The Film (3/5)
Throughout his forty year acting career, iconic horror star Bela Lugosi has been in some great classics such as Dracula, The Raven and The Body Snatcher , some super schlock including Bride of the Monster, and Return of the Ape Man and a few that fell somewhere in between “classic” and “schlock” such as The Devil Bat, and White Zombie. Another film that I feel is another one of his middle of the road is the 1932 ‘classic’ Chandu, the Magician. In Chandu he plays an evil, heartless, madman, named Roxor. Desiring to take over the Earth, Roxor has kidnapped an inventor Robert Regent (Henry B. Walthall) and his death ray invention to do just that. Roxor who is closing in on accomplishing his task of taking over the world, is thwarted by the hero, a magician-yogi named Chandu aka Frank Chandler (Edmund Lowe, the actual star of the movie).
The film is a harmless entertaining, and yes, dated seventy one minutes of pure hokum, but it’s still fun with an explosive climax. Chandu the Magician has lots of great special effects, which were a little ahead of its time. If watching grown men in turbans fight it out is your thing, then you cannot afford to miss this movie! Chandu would return in a serial, with Lugosi assuming the role.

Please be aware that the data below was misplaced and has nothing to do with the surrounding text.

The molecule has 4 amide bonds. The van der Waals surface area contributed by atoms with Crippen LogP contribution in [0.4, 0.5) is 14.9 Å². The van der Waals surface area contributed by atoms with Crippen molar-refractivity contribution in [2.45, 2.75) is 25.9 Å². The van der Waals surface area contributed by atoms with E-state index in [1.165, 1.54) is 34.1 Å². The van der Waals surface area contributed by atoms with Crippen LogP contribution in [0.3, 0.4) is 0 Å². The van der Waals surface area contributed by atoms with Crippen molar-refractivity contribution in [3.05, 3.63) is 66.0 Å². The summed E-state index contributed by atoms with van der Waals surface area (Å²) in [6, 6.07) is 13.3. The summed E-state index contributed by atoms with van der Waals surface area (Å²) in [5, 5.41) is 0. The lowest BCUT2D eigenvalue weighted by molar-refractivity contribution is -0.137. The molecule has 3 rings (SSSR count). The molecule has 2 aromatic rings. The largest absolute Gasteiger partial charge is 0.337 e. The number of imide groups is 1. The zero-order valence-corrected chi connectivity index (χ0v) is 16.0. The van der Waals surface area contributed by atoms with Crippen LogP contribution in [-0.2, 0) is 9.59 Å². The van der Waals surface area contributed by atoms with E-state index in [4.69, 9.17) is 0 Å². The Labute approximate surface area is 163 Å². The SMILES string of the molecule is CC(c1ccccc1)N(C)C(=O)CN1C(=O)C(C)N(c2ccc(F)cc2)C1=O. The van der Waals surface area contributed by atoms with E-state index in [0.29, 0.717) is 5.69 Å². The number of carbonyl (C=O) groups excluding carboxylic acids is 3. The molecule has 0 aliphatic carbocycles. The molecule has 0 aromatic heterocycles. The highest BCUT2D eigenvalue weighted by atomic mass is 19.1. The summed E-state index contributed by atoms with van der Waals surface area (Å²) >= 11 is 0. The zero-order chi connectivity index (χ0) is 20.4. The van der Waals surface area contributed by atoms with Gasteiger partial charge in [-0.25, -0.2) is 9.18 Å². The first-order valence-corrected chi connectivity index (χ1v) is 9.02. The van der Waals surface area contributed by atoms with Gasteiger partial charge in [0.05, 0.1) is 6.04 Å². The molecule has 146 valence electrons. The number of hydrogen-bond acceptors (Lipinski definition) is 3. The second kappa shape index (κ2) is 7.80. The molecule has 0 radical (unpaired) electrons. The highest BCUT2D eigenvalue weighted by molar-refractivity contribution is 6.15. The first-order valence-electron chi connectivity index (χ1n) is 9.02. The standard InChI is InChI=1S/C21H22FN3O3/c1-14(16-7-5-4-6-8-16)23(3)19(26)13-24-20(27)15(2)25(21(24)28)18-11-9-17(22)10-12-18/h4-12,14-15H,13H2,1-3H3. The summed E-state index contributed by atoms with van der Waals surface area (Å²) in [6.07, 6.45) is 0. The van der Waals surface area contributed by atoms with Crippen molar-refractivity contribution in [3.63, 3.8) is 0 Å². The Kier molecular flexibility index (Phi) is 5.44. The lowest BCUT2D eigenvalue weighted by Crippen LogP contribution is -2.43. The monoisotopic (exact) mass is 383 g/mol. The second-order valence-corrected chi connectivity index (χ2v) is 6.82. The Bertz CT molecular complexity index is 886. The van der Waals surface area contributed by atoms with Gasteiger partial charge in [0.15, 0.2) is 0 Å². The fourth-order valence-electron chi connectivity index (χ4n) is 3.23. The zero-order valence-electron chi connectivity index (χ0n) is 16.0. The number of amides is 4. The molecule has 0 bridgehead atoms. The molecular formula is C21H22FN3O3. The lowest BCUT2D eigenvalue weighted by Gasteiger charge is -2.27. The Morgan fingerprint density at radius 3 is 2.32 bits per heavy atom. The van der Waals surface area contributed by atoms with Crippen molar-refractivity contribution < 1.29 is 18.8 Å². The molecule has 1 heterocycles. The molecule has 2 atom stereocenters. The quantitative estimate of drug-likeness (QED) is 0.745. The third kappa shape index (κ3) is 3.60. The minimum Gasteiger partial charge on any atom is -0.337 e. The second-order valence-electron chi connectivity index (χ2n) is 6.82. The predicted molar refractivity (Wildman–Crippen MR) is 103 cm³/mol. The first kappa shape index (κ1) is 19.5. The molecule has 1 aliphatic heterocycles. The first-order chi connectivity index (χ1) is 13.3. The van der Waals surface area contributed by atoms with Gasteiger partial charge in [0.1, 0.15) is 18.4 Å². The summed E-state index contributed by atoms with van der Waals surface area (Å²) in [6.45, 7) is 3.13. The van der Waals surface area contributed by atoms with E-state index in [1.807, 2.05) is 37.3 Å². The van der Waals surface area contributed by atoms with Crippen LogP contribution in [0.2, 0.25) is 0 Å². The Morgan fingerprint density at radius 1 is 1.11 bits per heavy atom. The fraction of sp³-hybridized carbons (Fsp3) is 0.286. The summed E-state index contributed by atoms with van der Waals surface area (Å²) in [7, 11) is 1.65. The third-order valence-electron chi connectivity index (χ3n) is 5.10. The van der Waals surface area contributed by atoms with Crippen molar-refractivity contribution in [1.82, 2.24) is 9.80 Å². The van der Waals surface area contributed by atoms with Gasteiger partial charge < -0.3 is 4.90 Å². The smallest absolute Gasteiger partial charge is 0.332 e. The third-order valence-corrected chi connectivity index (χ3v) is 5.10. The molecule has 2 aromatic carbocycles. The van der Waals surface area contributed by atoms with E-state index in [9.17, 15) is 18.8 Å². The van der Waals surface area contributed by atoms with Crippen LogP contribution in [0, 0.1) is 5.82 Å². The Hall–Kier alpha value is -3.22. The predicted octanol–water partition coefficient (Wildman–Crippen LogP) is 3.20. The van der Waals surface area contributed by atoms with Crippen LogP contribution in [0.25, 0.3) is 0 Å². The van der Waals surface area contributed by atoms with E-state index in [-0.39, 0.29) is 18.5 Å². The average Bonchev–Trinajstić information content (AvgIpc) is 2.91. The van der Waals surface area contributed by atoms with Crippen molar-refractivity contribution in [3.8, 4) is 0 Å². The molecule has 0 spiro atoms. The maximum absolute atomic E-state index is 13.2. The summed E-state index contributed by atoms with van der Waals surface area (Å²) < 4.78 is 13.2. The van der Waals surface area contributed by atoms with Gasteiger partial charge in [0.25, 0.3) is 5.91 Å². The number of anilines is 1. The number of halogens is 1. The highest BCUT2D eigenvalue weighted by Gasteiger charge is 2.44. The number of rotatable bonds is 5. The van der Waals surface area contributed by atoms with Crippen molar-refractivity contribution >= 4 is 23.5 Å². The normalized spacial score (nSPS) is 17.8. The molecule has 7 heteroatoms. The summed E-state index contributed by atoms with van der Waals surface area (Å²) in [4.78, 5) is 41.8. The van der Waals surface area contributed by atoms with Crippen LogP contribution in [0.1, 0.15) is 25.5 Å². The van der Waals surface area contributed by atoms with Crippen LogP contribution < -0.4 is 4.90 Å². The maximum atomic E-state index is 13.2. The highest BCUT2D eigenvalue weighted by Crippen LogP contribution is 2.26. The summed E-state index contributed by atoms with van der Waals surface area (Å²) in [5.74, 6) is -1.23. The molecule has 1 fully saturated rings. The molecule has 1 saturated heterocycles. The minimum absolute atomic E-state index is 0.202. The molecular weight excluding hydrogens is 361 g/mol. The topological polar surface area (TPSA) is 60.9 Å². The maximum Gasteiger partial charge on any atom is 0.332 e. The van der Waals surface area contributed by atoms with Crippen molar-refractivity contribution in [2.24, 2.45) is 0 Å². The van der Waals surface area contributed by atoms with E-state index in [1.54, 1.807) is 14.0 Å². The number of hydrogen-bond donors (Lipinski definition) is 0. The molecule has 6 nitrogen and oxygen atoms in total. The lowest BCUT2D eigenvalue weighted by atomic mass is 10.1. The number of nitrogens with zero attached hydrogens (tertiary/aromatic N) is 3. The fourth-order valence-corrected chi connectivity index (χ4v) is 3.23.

Chandu the Magician debuts on blu ray courtesy of Kino Lorber. The movie is presented in its original aspect ratio of 1:37:1, in 1080p with an MPEG 4 AVC encode. The image quality ranges from really striking to subpar with a few jump cuts, some horizontal lines, scratches and print damage, all due to the age of the film. Black levels are solid; the gray scale is perfectly fine. Grain is present throughout, with no DNR applied to the release. There are plenty of scenes in Chandu where the film just looks fantastic. It basically looks like film, and overall I found the image quality to my liking despite some shortcomings. The audio quality for the movie is the usual Kino DTS-HD Master Audio English 2.0. Dialog and special effects sounds all come in loud and clear.
Kino has supplied us with a few extras for Chandu, the Magician. We get an audio commentary by Bela Lugosi Biographer Gregory William Mank, a featurette entitled Masters of Magic: The World of Chandu, plus a restoration comparison. Rounding out the extras are trailers for The Black Sleep and White Zombie, which are two other Bela Lugosi movies that were released by Kino Lorber. Not too bad for a movie from 1932!
Chandu, the Magician may not be to everyone’s taste, but fans who love early thirties movies and of course Bela Lugosi should give this movie a try. I would call this a great Sunday morning matinee kind of a movie. This release from Kino is about as good as it will get. The image, while far from perfect is more than suitable with some extras to please fans of supplements.